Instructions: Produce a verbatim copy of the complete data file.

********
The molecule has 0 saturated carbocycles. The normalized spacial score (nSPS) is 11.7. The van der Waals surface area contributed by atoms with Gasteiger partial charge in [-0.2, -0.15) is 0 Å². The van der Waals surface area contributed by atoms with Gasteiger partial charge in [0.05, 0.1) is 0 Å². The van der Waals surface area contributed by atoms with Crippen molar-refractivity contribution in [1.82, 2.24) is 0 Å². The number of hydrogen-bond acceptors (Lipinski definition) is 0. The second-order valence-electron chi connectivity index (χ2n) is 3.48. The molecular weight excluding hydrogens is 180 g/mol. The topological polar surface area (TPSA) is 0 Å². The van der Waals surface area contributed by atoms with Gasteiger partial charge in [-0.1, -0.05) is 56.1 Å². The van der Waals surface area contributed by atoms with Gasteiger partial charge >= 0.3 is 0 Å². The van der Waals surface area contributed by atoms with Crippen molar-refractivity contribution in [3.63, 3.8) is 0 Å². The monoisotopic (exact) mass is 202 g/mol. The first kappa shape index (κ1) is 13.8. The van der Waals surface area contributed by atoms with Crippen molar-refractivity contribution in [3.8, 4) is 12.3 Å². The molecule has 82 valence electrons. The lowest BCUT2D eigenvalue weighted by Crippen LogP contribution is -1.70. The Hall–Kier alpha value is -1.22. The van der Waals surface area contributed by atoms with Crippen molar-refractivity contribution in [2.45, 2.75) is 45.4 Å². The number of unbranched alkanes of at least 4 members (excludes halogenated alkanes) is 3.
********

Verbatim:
The molecule has 0 saturated carbocycles. The normalized spacial score (nSPS) is 11.7. The van der Waals surface area contributed by atoms with Gasteiger partial charge in [-0.2, -0.15) is 0 Å². The van der Waals surface area contributed by atoms with Gasteiger partial charge in [0.05, 0.1) is 0 Å². The van der Waals surface area contributed by atoms with Crippen molar-refractivity contribution in [1.82, 2.24) is 0 Å². The number of hydrogen-bond acceptors (Lipinski definition) is 0. The second-order valence-electron chi connectivity index (χ2n) is 3.48. The molecular weight excluding hydrogens is 180 g/mol. The topological polar surface area (TPSA) is 0 Å². The van der Waals surface area contributed by atoms with Gasteiger partial charge in [-0.1, -0.05) is 56.1 Å². The van der Waals surface area contributed by atoms with Gasteiger partial charge >= 0.3 is 0 Å². The van der Waals surface area contributed by atoms with Crippen molar-refractivity contribution in [3.63, 3.8) is 0 Å². The monoisotopic (exact) mass is 202 g/mol. The first kappa shape index (κ1) is 13.8. The van der Waals surface area contributed by atoms with Crippen molar-refractivity contribution in [3.8, 4) is 12.3 Å². The molecule has 82 valence electrons. The lowest BCUT2D eigenvalue weighted by Crippen LogP contribution is -1.70. The Hall–Kier alpha value is -1.22. The van der Waals surface area contributed by atoms with Crippen molar-refractivity contribution in [2.45, 2.75) is 45.4 Å². The number of unbranched alkanes of at least 4 members (excludes halogenated alkanes) is 3.